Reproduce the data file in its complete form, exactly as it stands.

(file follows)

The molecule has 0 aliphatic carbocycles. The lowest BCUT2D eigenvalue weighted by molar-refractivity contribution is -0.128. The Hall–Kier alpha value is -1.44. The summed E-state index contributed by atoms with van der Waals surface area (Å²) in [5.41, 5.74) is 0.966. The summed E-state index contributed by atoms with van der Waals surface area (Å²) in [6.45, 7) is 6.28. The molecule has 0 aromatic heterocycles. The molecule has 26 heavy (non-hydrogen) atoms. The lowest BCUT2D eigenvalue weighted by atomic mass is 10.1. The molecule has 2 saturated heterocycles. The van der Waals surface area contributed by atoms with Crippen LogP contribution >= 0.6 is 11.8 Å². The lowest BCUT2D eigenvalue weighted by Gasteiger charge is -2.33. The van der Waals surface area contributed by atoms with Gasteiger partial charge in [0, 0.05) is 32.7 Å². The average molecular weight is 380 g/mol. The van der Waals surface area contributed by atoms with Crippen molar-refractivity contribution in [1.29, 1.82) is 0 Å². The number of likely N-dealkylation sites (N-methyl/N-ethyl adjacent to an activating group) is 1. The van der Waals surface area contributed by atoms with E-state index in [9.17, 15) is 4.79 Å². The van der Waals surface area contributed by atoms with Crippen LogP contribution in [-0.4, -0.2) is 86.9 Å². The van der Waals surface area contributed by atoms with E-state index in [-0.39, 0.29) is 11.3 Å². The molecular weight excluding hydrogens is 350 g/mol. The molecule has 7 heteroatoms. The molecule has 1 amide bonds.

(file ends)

The molecule has 0 aliphatic carbocycles. The lowest BCUT2D eigenvalue weighted by molar-refractivity contribution is -0.128. The Hall–Kier alpha value is -1.44. The summed E-state index contributed by atoms with van der Waals surface area (Å²) in [5.41, 5.74) is 0.966. The summed E-state index contributed by atoms with van der Waals surface area (Å²) in [6.45, 7) is 6.28. The molecule has 0 aromatic heterocycles. The molecule has 26 heavy (non-hydrogen) atoms. The lowest BCUT2D eigenvalue weighted by atomic mass is 10.1. The molecule has 2 saturated heterocycles. The van der Waals surface area contributed by atoms with Crippen LogP contribution >= 0.6 is 11.8 Å². The lowest BCUT2D eigenvalue weighted by Gasteiger charge is -2.33. The van der Waals surface area contributed by atoms with Gasteiger partial charge in [0, 0.05) is 32.7 Å². The average molecular weight is 380 g/mol. The van der Waals surface area contributed by atoms with Crippen molar-refractivity contribution in [1.29, 1.82) is 0 Å². The number of likely N-dealkylation sites (N-methyl/N-ethyl adjacent to an activating group) is 1. The van der Waals surface area contributed by atoms with E-state index in [9.17, 15) is 4.79 Å². The van der Waals surface area contributed by atoms with Crippen LogP contribution in [-0.4, -0.2) is 86.9 Å². The van der Waals surface area contributed by atoms with E-state index in [-0.39, 0.29) is 11.3 Å². The molecular weight excluding hydrogens is 350 g/mol. The molecule has 7 heteroatoms. The molecule has 1 amide bonds.